….. the little col at White Stones and the view across to some of the northwestern fells. It wasn’t a very good day for photography unfortunately so all the shots I took are very muted. There were some patches of blue sky around but for the most part these were obscured by the very low cloud which continued swirling around for most of our walk.
This shot of Derwentwater from White Stones was the brightest thing that could be seen, everything else simply merged into a dull grey smudge.
White Stones backed by some of the northwestern fells.
As we began the steep climb up to Carl Side from White Stones I took this look back over to Grisedale Pike and the rest of the fells forming the Coledale Horseshoe around which the low cloud is still coming and going.
From the Carl Side path a view towards Broad End and Little Man now that the low cloud has drifted away from. It was completely shrouded by cloud when we were down at White Stones. A spot of sunlight would have been helpful to light up the heather clad fell sides.
Derwentwater remains the only bright spot in the view behind us. The Clough Head to Helvellyn range over on the left skyline is very muted but the flat top of Latrigg below it can just about be seen.
A large lump of cloud swirled around just above us as we reached the cairn at the path junction and obliterated the view of anything beyond Derwentwater. The cairn also marks the end of the steep climb and the path leading over to the summit of Carl Side becomes much gentler from that point on.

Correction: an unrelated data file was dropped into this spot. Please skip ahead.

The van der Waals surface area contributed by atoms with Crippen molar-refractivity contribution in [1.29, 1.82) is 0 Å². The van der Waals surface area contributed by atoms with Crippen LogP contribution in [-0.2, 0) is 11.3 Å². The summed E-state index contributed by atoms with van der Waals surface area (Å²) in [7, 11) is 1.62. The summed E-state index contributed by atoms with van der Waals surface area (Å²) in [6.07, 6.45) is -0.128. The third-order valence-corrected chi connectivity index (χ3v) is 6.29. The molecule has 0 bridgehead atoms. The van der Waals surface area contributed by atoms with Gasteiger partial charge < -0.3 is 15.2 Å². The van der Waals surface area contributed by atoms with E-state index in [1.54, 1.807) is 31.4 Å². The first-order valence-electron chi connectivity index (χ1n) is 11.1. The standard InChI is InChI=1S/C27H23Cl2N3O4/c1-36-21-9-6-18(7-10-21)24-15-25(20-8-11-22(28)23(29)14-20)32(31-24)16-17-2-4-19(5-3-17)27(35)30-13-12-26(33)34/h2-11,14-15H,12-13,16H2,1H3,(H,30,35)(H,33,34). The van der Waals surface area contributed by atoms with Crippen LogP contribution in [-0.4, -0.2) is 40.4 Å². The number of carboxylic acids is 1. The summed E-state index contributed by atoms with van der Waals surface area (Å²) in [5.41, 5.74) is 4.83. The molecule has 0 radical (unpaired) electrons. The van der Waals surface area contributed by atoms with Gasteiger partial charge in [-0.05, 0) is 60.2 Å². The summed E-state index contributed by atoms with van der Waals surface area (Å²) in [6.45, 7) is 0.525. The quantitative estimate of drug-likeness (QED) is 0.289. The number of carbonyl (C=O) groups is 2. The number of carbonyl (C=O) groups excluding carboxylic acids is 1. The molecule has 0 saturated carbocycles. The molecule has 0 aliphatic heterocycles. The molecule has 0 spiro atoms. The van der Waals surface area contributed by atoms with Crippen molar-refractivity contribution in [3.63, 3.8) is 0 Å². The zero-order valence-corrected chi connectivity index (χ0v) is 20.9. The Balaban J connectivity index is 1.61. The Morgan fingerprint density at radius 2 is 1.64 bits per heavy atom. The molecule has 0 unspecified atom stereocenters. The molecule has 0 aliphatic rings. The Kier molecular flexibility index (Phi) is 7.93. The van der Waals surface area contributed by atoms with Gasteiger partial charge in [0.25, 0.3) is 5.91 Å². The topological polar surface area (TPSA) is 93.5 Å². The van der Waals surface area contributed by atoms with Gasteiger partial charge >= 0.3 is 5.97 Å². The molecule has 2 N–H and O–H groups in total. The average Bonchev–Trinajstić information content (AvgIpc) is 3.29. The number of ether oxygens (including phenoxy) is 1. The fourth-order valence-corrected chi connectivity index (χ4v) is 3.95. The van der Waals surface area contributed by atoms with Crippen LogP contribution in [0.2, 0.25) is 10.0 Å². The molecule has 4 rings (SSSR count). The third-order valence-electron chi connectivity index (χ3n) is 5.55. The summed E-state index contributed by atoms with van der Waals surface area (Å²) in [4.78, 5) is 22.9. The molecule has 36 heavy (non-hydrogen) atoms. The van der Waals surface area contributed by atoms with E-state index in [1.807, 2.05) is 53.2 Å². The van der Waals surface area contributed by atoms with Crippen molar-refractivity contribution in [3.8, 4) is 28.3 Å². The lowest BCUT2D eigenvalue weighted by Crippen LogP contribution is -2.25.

We walked a little way on from the summit thinking we would drop down to Carlside Tarn and have a little break there, but there wasn’t any water in the tarn. Only its brown sludgy remnants were on view in the dip just below us so we didn’t bother going down. A dad and two young daughters are coming down the path opposite while a pair of walkers are making their way up Skiddaw via the slate path route. Not much to see of Skiddaw at the moment.
We went back to the cairn, put our long sleeved layers back on and had a short break there. The misty triangular shape in the distance is Long Side. While we were here dad and daughters arrived and dad duly ticked off Carl Side on his mobile while telling the girls that seventy Wainwrights had now been completed. Only one hundred and forty four to go then. I did wonder if dad might have to complete them by himself as the girls get a little older and become more interested in other things.
Skiddaw came briefly into view before being smothered once again.
We made our way over to Long Side where the cloud has lifted so hopefully we will have something of a view from there. On the way across and on the climb up we met a good number of walkers making their way over to Carl Side.
A look back at Carl Side from the path up Long Side, the cloud is rising up from Southerndale but it didn’t quite reach us so we were spared a clammy walk through it.
Following the path up to Long Side which is not as steep as it appears and it only takes a couple of minutes to reach the top.
From the top of Long Side there’s a grand view down into Southerndale, although today it was a very muted one.